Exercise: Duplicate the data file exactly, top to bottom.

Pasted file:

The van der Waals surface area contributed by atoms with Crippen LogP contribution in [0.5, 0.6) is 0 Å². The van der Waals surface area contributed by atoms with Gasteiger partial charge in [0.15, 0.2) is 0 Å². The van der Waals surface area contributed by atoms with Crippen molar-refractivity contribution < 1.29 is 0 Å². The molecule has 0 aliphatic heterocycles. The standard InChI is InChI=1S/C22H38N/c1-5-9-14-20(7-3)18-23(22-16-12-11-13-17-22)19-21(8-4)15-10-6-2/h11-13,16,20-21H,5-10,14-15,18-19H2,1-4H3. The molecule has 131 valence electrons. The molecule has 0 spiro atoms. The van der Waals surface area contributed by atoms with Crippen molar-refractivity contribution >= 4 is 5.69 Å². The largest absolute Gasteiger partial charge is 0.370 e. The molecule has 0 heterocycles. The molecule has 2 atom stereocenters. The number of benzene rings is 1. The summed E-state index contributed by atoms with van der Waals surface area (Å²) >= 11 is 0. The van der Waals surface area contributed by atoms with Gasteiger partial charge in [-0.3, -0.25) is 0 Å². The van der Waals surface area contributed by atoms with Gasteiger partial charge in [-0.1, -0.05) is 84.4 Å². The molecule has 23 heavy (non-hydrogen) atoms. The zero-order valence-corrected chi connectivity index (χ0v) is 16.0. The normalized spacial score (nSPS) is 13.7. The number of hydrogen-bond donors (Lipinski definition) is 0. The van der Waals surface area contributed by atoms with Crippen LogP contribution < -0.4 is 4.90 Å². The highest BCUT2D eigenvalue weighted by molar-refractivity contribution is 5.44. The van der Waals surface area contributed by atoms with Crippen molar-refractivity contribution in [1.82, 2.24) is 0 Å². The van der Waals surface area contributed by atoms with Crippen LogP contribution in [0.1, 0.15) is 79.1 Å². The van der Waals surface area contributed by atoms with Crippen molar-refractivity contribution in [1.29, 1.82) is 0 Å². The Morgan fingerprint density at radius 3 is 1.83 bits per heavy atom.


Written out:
The van der Waals surface area contributed by atoms with Crippen LogP contribution in [0.5, 0.6) is 0 Å². The van der Waals surface area contributed by atoms with Gasteiger partial charge in [0.15, 0.2) is 0 Å². The van der Waals surface area contributed by atoms with Crippen molar-refractivity contribution < 1.29 is 0 Å². The molecule has 0 aliphatic heterocycles. The standard InChI is InChI=1S/C22H38N/c1-5-9-14-20(7-3)18-23(22-16-12-11-13-17-22)19-21(8-4)15-10-6-2/h11-13,16,20-21H,5-10,14-15,18-19H2,1-4H3. The molecule has 131 valence electrons. The molecule has 0 spiro atoms. The van der Waals surface area contributed by atoms with Crippen molar-refractivity contribution >= 4 is 5.69 Å². The largest absolute Gasteiger partial charge is 0.370 e. The molecule has 0 heterocycles. The molecule has 2 atom stereocenters. The number of benzene rings is 1. The summed E-state index contributed by atoms with van der Waals surface area (Å²) >= 11 is 0. The van der Waals surface area contributed by atoms with Gasteiger partial charge in [-0.3, -0.25) is 0 Å². The van der Waals surface area contributed by atoms with Gasteiger partial charge in [-0.1, -0.05) is 84.4 Å². The molecule has 23 heavy (non-hydrogen) atoms. The zero-order valence-corrected chi connectivity index (χ0v) is 16.0. The normalized spacial score (nSPS) is 13.7. The number of hydrogen-bond donors (Lipinski definition) is 0. The van der Waals surface area contributed by atoms with Crippen LogP contribution < -0.4 is 4.90 Å². The highest BCUT2D eigenvalue weighted by molar-refractivity contribution is 5.44. The van der Waals surface area contributed by atoms with Crippen molar-refractivity contribution in [1.82, 2.24) is 0 Å². The van der Waals surface area contributed by atoms with Crippen LogP contribution in [0.1, 0.15) is 79.1 Å². The van der Waals surface area contributed by atoms with Crippen molar-refractivity contribution in [1.29, 1.82) is 0 Å². The Morgan fingerprint density at radius 3 is 1.83 bits per heavy atom.